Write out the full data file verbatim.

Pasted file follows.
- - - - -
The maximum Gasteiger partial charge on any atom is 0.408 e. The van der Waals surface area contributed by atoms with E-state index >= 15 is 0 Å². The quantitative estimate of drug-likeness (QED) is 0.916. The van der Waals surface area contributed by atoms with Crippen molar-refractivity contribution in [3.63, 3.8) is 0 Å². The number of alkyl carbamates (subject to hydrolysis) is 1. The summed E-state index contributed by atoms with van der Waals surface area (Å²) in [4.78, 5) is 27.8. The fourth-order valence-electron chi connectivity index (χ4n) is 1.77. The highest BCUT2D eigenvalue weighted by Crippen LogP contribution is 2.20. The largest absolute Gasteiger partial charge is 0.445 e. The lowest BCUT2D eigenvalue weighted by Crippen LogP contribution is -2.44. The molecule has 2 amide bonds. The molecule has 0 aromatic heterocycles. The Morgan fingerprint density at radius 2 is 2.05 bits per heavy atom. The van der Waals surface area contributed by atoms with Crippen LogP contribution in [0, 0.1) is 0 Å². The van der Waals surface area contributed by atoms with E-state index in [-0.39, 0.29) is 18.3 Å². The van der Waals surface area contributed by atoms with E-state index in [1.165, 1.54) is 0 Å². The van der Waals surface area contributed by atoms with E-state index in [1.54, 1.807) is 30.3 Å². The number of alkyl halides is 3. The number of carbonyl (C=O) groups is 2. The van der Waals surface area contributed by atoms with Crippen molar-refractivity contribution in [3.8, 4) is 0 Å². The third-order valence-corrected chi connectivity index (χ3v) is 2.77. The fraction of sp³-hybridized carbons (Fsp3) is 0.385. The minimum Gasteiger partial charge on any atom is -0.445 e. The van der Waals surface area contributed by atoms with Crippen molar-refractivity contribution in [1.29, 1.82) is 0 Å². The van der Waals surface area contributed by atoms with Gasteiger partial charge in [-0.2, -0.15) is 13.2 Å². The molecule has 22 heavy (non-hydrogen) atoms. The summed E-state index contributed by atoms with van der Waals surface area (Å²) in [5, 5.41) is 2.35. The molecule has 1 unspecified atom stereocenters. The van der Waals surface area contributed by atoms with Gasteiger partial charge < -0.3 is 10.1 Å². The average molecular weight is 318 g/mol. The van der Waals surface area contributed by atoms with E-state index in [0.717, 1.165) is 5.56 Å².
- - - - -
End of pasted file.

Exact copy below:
The maximum Gasteiger partial charge on any atom is 0.408 e. The van der Waals surface area contributed by atoms with E-state index >= 15 is 0 Å². The quantitative estimate of drug-likeness (QED) is 0.916. The van der Waals surface area contributed by atoms with Crippen molar-refractivity contribution in [3.63, 3.8) is 0 Å². The number of alkyl carbamates (subject to hydrolysis) is 1. The summed E-state index contributed by atoms with van der Waals surface area (Å²) in [4.78, 5) is 27.8. The fourth-order valence-electron chi connectivity index (χ4n) is 1.77. The highest BCUT2D eigenvalue weighted by Crippen LogP contribution is 2.20. The largest absolute Gasteiger partial charge is 0.445 e. The lowest BCUT2D eigenvalue weighted by Crippen LogP contribution is -2.44. The molecule has 2 amide bonds. The molecule has 0 aromatic heterocycles. The Morgan fingerprint density at radius 2 is 2.05 bits per heavy atom. The van der Waals surface area contributed by atoms with Crippen LogP contribution in [0, 0.1) is 0 Å². The van der Waals surface area contributed by atoms with E-state index in [-0.39, 0.29) is 18.3 Å². The van der Waals surface area contributed by atoms with E-state index in [1.165, 1.54) is 0 Å². The van der Waals surface area contributed by atoms with E-state index in [1.54, 1.807) is 30.3 Å². The number of alkyl halides is 3. The number of carbonyl (C=O) groups is 2. The van der Waals surface area contributed by atoms with Crippen molar-refractivity contribution in [3.8, 4) is 0 Å². The third-order valence-corrected chi connectivity index (χ3v) is 2.77. The fraction of sp³-hybridized carbons (Fsp3) is 0.385. The minimum Gasteiger partial charge on any atom is -0.445 e. The van der Waals surface area contributed by atoms with Crippen molar-refractivity contribution in [1.29, 1.82) is 0 Å². The van der Waals surface area contributed by atoms with Gasteiger partial charge in [-0.2, -0.15) is 13.2 Å². The molecule has 22 heavy (non-hydrogen) atoms. The summed E-state index contributed by atoms with van der Waals surface area (Å²) in [5, 5.41) is 2.35. The molecule has 1 unspecified atom stereocenters. The van der Waals surface area contributed by atoms with Gasteiger partial charge < -0.3 is 10.1 Å². The average molecular weight is 318 g/mol. The van der Waals surface area contributed by atoms with E-state index in [0.717, 1.165) is 5.56 Å².